How to Master Meeting Minutes

Do you and your team members lose track of the things you discussed in your project meetings? Who was to complete that action item? Who owns that risk? What did we decide to do? Sound familiar? Let's talk about how to master meeting minutes.

Scribe typing meeting minutes

When I published my blog post entitled Four Meeting Problems, I received several questions about recording minutes. Questions included:

  • Who should scribe?
  • What makes a good scribe?
  • What should be included in the minutes?
  • How do you ensure the minutes are accurate?
  • Where should we store minutes?

Allow me to share a few tips. I am reminded of George Orwell's comment: "Sometimes the first duty of intelligent men is the restatement of the obvious." For both newbies as well as experienced project managers, it is good to get back to the basics.

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Who Should Scribe?

Some project managers prefer to scribe themselves. These individuals serve as facilitator and scribe. However, for meetings with seven or more people, I strongly recommend another person scribe.

Think of meetings as opportunities for personal development of a project administrator or junior project manager. As they scribe, they learn about the company, its culture, team dynamics, and the project itself.

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"Sometimes the first duty of intelligent men is the restatement of the obvious." —George Orwell

Attributes of Great Scribes

Listening and capturing the critical aspects of a meeting is a tough job. Here are a few attributes you should look for in a scribe.

  • Effective listener
  • Critical thinker
  • Ability to multi-task
  • Ability to think at multiple levels
  • Good organization and integration skills

What Should Be Included in Meeting Minutes?

Minutes should include every word spoken in a meeting. Rather, the minutes should be concise and include the following:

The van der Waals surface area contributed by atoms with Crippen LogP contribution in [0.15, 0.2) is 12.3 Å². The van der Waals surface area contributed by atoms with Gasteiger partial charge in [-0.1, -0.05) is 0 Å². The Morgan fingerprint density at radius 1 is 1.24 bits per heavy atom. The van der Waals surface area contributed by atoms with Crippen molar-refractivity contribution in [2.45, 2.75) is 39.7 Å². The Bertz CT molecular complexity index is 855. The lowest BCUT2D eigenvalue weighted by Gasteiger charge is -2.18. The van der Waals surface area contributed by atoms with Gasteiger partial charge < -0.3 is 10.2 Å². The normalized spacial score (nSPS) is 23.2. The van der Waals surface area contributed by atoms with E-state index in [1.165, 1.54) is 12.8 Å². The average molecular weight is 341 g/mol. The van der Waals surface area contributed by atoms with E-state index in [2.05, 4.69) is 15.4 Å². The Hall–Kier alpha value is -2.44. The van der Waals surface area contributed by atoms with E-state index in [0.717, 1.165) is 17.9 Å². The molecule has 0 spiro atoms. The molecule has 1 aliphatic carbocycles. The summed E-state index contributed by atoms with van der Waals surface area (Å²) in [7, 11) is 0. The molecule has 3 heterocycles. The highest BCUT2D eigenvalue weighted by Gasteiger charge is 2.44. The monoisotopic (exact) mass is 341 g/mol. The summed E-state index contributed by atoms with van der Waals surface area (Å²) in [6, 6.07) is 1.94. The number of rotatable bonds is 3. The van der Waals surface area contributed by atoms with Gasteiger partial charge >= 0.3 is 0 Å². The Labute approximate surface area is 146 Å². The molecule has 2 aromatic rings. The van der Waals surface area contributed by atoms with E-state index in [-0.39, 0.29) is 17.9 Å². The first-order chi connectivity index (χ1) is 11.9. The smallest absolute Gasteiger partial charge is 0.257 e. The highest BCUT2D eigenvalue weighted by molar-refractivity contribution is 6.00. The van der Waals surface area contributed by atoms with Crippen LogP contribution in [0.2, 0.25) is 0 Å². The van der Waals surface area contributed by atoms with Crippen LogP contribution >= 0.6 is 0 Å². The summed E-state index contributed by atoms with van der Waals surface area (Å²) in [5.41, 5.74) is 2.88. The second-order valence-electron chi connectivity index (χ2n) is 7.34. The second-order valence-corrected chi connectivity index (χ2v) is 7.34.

• Risks. Capture threats and opportunities in your risk register.
  • Action Items. The action items should include the date of the action item, actions to be taken, the person responsible, due date, status (Open or Closed).
  • Issues. Issues are threats that have occurred and require management. Issues should include the date of issue, description, the person responsible, due date, status.
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  • Decisions. What decisions were made? Who made the decision? What was the date of the decision? What factors contributed to the decision?

How to Validate Meeting Minutes

The meeting facilitator, often the project manager, is ultimately responsible for the accuracy of the minutes. How can project managers ensure quality minutes?

  1. Summarize and review RAIDs during your meetings as they occur
  2. Review and validate RAIDs at the end of your meetings
  3. The scribe should draft and send minutes to the project manager
  4. The project manager should review and edit minutes
  5. Distribute minutes to the project team and required stakeholders along with a note requesting review and feedback on the content.

Where Should Meeting Minutes Be Stored?

If you use word processing documents, store the minutes in a predefined location. Make sure your team members have access.

You may wish to capture and transfer RAIDs into a project information system. The system should allow for easy retrieval and navigation. There are numerous tools on the market for this purpose. These tools allow project team members to view RAIDs within a project or across a program (e.g., multiple projects being managed toward a common set of goals).

FREE Meeting Minutes Template

Don't have a template for minutes? Click here to download my template. Store the template in a location you can easily access. Feel free to modify the template as you see fit.

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Homework

Review your projects. What are your communication problems? Are the problems related to poor minutes? Determine how you can improve the process of capturing meeting minutes.

Become a more effective project risk manager.